Mesoarchaean acidic volcanic lakes: A critical ecological niche in early land colonisation

Andrea Agangi, Axel Hofmann, Frantz Ossa Ossa, Dóra Paprika, Andrey Bekker

Research output: Contribution to journalArticlepeer-review

5 Scopus citations


The antiquity of life in marine environments has been demonstrated, with examples of microfossils and stromatolites extending back to at least 3.5 billion years ago (Ga). In contrast, emerged land was likely a more challenging environment during the Archaean, and only sparse evidence of life in non-marine environments has so far been identified. Here we document the abundance of isotopically light carbon (with δ13C values from −46.6 to −31.3‰), diagnostic of a biogeochemical methane cycle or acetogenesis, in shale and sandstone deposited in ∼3 billion-years-old acidic volcanic lakes on the Kaapvaal Craton of southern Africa. A distinctive Al-rich mineral assemblage with abundant pyrophyllite in lacustrine sedimentary rocks bears similarity to modern volcanic rocks affected by circulation of hot acidic fluids. This is compounded with an enrichment of Ni, Mo, W, As and Cu in whole-rock analyses of sedimentary rocks, which is also observed in geothermal areas of modern volcanic environments. Analysis of early diagenetic pyrite in these sedimentary rocks indicates high nutrient level in the lake, which might reflect hydrothermal input with leaching of volcanic material. Despite the restricted and ephemeral nature of volcanic lakes, a highly productive and complex ecosystem established itself in this environment. Volcanic lakes during the Mesoarchaean thus served as an ecological niche for the development and diversification of microbial life on emerged continental landmasses.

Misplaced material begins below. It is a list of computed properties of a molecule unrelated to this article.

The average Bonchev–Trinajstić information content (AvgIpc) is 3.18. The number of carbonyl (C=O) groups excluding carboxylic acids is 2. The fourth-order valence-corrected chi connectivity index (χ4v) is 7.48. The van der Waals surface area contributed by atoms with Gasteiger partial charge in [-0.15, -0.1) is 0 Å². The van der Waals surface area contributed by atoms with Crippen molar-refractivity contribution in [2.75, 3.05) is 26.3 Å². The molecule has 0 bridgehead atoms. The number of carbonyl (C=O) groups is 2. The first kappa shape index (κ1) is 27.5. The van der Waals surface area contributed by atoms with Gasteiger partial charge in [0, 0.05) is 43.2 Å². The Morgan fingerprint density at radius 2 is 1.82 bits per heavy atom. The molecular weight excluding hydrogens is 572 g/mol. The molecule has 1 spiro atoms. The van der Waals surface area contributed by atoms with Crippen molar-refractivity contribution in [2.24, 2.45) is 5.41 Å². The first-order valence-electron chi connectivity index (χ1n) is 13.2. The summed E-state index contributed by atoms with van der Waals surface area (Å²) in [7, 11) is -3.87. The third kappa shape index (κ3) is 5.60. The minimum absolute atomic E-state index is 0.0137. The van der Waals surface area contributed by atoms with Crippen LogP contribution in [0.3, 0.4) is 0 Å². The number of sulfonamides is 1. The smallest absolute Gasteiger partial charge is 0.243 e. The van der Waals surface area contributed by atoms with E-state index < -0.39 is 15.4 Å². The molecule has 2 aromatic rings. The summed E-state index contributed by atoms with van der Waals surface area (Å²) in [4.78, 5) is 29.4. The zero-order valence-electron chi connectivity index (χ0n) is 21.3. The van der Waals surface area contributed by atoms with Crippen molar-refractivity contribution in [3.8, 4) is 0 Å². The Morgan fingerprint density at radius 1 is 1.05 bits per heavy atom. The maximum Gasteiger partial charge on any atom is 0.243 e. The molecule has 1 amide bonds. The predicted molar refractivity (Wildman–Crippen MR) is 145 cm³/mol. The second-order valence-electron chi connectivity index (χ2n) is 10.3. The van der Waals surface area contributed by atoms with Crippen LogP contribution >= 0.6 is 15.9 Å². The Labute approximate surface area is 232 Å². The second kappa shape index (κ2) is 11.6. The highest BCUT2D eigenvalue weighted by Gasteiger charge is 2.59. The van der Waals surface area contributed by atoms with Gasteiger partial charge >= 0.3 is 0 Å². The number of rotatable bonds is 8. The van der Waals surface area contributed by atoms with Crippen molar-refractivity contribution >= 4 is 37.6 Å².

Original languageBritish English
Article number116725
JournalEarth and Planetary Science Letters
StatePublished - 15 Feb 2021


  • Dominion Group
  • early life
  • Kaapvaal Craton
  • Mesoarchaean


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